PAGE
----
As school years wind down, the atmosphere becomes charged with the stress of year-end testing. With the Common Core State Standards alignment looming on the horizon, this year’s exams proved even more angst-producing for educators and student alike.
After a quiet and relaxing spring vacation, Dowan McNair-Lee’s 8th graders return to class to find their desks in a very formal layout, much different from how they were when they left for break. Prior to spring break and the year-end testing season, McNair-Lee’s students enjoyed a clustered layout that promoted discussion and collaboration. Now, the desks sit at attention, neatly lined in forward-facing rows,
The new arrangement is the backdrop for a changed tone in the classroom as well. All year long, Ms. McNair-Lee, an English/language arts teacher at Stuart-Hobson Middle School here, has been doing what millions of teachers across the country are doing: trying to help her students master the common standards, which all but four states have adopted.
The District of Columbia school system has chosen an aggressive and comprehensive approach to implementing the standards, making major investments in resources and professional development. But like most districts, it faces many challenges as it tries to turn its vision into changed practice in the classroom.
Now, with her calendar and her clock as constant reminders, Ms. McNair-Lee takes her students on a final, headlong dive into a review unit to bolster their skills. On this sunny April day, connotation and denotation are the focus of the lesson.
Ms. McNair-Lee displays the words “home,” “house,” “residence,” and “dwelling” on the big board up front. From the class, she’s trying to coax each word’s dictionary definition and then its subjective associations, both positive and negative.
Her students see right away that the words have similar official meanings, but their connotations vary. “Home” can imply “cozy,” “comfortable,” and “loving,” the students volunteer, while “dwelling” suggests something “basic,” and “residence” suggests a place that’s “cold, with no feeling.”
The students get that part of the exercise, but they stall when they apply the idea to other examples. Ms. McNair-Lee displays book titles that all use the word “chicken,” but in very different ways, such as The Best of Chicken Cookbook and Are You Chicken? Which ones use the word’s connotative meaning and which use its denotative meaning? she asks. The class is awash in blank stares.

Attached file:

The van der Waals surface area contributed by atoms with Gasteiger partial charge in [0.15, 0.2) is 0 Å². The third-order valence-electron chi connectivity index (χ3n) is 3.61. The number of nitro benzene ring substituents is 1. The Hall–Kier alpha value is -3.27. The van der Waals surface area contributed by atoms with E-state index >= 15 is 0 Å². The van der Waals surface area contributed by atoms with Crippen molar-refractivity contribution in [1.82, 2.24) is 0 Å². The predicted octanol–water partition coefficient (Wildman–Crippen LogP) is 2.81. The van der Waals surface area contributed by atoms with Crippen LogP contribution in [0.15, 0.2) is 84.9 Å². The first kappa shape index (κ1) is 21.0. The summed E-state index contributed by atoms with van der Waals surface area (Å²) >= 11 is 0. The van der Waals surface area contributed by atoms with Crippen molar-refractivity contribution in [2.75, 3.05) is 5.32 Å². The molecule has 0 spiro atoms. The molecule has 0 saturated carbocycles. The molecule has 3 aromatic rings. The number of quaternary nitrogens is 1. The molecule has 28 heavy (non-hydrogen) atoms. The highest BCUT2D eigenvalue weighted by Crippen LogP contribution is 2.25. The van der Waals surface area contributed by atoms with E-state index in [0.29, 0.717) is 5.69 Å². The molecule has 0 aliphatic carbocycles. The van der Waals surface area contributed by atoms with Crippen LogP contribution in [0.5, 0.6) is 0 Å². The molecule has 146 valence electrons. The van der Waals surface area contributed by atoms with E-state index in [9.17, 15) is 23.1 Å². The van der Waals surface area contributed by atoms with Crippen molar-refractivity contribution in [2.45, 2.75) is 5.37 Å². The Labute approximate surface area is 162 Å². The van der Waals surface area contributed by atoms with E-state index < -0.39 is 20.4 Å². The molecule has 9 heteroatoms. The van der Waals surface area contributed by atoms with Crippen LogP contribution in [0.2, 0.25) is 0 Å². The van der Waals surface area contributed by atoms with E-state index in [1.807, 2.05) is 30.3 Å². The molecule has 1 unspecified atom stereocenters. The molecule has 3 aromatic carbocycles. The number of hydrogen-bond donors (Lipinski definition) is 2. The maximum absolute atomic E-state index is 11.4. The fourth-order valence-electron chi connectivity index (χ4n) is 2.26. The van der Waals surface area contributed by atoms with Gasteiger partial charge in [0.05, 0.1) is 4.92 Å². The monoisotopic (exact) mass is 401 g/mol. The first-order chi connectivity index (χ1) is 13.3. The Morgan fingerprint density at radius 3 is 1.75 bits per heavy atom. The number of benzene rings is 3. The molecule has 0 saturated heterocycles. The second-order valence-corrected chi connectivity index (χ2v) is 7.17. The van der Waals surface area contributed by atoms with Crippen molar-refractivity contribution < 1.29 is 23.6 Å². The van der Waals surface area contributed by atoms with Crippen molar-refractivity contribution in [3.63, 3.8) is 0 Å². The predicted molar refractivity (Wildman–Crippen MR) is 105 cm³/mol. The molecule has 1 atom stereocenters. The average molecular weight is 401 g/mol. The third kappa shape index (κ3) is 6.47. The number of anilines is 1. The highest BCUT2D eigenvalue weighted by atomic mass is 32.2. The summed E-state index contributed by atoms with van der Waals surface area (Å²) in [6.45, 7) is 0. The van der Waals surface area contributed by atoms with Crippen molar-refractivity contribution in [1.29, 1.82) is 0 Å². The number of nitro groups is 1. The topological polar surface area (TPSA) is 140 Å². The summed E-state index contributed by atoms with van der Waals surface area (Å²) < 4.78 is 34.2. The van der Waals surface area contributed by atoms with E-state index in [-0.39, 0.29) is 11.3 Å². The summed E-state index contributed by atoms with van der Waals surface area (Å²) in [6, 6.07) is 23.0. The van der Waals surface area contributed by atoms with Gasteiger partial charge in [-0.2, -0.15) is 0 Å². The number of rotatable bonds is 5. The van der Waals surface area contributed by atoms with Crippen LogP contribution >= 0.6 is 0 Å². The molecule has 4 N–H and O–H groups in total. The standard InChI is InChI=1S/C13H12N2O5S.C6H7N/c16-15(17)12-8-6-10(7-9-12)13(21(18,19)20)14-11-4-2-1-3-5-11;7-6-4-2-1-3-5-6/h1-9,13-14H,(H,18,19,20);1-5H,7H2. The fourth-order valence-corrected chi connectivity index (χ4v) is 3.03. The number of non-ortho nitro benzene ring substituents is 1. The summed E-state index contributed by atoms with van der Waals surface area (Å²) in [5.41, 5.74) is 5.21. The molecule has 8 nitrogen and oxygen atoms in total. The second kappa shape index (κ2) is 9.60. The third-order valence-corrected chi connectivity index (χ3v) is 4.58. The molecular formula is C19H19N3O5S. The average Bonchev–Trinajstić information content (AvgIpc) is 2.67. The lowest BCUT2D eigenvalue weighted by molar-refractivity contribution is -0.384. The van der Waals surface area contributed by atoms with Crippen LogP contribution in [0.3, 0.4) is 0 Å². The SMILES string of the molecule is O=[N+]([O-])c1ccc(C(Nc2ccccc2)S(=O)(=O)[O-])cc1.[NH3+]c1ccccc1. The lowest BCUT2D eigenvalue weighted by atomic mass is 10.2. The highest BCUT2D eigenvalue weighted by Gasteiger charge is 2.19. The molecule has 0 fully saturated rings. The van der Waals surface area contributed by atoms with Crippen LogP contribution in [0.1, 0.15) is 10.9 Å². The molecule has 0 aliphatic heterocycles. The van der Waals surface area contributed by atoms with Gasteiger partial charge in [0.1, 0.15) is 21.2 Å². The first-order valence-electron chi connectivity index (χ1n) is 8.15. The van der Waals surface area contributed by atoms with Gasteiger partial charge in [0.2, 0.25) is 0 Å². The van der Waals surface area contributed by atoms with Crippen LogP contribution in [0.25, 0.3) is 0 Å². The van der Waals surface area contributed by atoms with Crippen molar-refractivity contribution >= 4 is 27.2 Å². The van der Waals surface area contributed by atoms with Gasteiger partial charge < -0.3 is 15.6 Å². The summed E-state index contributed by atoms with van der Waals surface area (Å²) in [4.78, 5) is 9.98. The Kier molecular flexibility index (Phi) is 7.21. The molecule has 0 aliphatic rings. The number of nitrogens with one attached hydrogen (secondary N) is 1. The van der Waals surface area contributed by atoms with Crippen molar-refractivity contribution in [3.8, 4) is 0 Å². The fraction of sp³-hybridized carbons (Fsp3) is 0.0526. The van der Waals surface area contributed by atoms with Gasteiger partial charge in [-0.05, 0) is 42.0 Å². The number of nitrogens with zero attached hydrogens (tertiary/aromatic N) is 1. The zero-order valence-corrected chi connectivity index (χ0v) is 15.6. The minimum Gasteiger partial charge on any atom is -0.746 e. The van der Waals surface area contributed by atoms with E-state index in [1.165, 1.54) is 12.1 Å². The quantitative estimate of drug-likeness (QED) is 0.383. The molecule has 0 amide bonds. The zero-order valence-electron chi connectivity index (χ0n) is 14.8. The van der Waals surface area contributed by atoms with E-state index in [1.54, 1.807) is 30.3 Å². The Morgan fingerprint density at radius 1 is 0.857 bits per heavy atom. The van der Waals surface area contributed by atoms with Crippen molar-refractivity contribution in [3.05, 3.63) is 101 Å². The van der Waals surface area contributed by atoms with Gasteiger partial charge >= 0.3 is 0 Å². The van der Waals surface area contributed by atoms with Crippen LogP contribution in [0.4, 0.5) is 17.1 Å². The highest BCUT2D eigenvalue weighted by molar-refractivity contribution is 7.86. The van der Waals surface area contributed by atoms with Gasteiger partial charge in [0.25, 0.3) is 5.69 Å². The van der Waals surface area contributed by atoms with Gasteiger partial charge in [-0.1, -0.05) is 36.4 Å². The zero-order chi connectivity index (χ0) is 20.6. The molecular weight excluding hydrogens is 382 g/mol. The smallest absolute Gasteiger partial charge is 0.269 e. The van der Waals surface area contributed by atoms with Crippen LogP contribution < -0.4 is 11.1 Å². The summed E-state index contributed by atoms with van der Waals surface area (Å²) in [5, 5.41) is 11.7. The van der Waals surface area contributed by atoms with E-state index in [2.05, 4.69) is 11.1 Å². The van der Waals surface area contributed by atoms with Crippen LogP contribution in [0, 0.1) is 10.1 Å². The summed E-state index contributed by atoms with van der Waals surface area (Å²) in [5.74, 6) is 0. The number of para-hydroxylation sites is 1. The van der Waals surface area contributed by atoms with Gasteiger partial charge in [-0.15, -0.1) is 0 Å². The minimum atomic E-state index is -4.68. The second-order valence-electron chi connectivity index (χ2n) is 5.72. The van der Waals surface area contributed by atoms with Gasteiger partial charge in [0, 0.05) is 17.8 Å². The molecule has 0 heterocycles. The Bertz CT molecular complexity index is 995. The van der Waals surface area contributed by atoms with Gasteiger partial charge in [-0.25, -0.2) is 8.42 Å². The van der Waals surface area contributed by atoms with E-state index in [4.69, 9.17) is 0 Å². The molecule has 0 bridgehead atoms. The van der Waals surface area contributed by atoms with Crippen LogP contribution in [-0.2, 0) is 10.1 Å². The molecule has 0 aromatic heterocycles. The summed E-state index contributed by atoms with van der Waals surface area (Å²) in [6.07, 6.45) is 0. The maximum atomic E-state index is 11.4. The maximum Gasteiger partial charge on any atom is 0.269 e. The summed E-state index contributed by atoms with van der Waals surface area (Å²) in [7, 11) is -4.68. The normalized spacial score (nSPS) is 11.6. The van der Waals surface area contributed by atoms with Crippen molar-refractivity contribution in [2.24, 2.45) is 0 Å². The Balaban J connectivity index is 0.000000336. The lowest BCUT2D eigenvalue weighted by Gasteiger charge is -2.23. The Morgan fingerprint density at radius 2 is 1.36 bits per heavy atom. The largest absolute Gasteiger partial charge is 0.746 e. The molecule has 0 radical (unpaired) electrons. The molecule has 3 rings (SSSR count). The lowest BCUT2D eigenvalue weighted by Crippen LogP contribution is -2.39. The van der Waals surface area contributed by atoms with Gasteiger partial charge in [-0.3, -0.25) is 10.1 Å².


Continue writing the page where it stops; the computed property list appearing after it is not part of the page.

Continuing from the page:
You all are acting like I never taught this before, the teacher thinks. What didn’t I do right the first time?
As the clock ticks away the final weeks of the instructional year, Ms. McNair-Lee holds in her mind the interim test results that indicate her students’ weakest areas in the common standards. For this class, it’s vocabulary, text structure, and citing evidence from a text to support an argument. As much as they’ve been over this stuff, these pieces are still frustratingly elusive.
Mikel Robinson, one of Ms. McNair-Lee’s 128 students, doesn’t yet show a strong grasp of the distinction between denotation and connotation, and today he’s distracted by 15 stitches under his left eye, the product of a household accident. In all his morning classes, he leaves for a while to apply cold cloths to his tender cheekbone, missing parts of the lesson.
Like many students across the country, Mikel often needs more support than is available to help him master academic expectations. And as high school draws near, he’s carrying a D in English for the third straight marking period.
His interim test results have improved a lot; on the most recent one, he outperformed his class on some questions and did well on citing textual evidence and analyzing a paragraph’s structure. He nailed the question on figures of speech. But his class grade suffers from failing to complete many assignments.
As she leads her class into the final push before the DC CAS, the district’s end-of-year test, Ms. McNair-Lee feels increasingly frazzled. She hates the emphasis on tests, and yet she sees them as one indicator of how well she’s prepared her students for high school. She wants them to do well, yet she knows the tests don’t fully capture what they know.
And she also knows that the students don’t really care how they do on the year-end tests. The scores are not factored into their grades, and results come too late to be used in the lotteries and applications that dominate the high school admissions process here.